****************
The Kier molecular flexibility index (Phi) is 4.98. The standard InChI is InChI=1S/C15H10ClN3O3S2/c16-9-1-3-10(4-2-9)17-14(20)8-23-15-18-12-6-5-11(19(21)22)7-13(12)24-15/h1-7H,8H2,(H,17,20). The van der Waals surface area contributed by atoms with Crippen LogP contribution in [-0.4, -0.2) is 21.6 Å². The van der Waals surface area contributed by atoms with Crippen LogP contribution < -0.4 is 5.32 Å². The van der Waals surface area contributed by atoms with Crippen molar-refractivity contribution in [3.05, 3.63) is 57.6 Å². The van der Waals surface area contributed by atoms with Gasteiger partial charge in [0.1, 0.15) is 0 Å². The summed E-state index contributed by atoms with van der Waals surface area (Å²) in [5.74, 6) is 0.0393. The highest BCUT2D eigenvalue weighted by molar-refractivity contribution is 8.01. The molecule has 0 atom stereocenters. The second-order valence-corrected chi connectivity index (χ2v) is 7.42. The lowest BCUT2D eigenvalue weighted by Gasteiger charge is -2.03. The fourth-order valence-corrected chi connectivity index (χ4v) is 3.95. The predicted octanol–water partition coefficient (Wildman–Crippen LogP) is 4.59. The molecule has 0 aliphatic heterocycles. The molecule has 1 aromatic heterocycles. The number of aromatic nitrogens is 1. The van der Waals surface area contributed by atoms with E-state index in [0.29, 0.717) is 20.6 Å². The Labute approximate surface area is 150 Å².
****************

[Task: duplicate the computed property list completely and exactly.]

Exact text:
The Kier molecular flexibility index (Phi) is 4.98. The standard InChI is InChI=1S/C15H10ClN3O3S2/c16-9-1-3-10(4-2-9)17-14(20)8-23-15-18-12-6-5-11(19(21)22)7-13(12)24-15/h1-7H,8H2,(H,17,20). The van der Waals surface area contributed by atoms with Crippen LogP contribution in [-0.4, -0.2) is 21.6 Å². The van der Waals surface area contributed by atoms with Crippen LogP contribution < -0.4 is 5.32 Å². The van der Waals surface area contributed by atoms with Crippen molar-refractivity contribution in [3.05, 3.63) is 57.6 Å². The van der Waals surface area contributed by atoms with Gasteiger partial charge in [0.1, 0.15) is 0 Å². The summed E-state index contributed by atoms with van der Waals surface area (Å²) in [5.74, 6) is 0.0393. The highest BCUT2D eigenvalue weighted by molar-refractivity contribution is 8.01. The molecule has 0 atom stereocenters. The second-order valence-corrected chi connectivity index (χ2v) is 7.42. The lowest BCUT2D eigenvalue weighted by Gasteiger charge is -2.03. The fourth-order valence-corrected chi connectivity index (χ4v) is 3.95. The predicted octanol–water partition coefficient (Wildman–Crippen LogP) is 4.59. The molecule has 0 aliphatic heterocycles. The molecule has 1 aromatic heterocycles. The number of aromatic nitrogens is 1. The van der Waals surface area contributed by atoms with E-state index in [0.29, 0.717) is 20.6 Å². The Labute approximate surface area is 150 Å².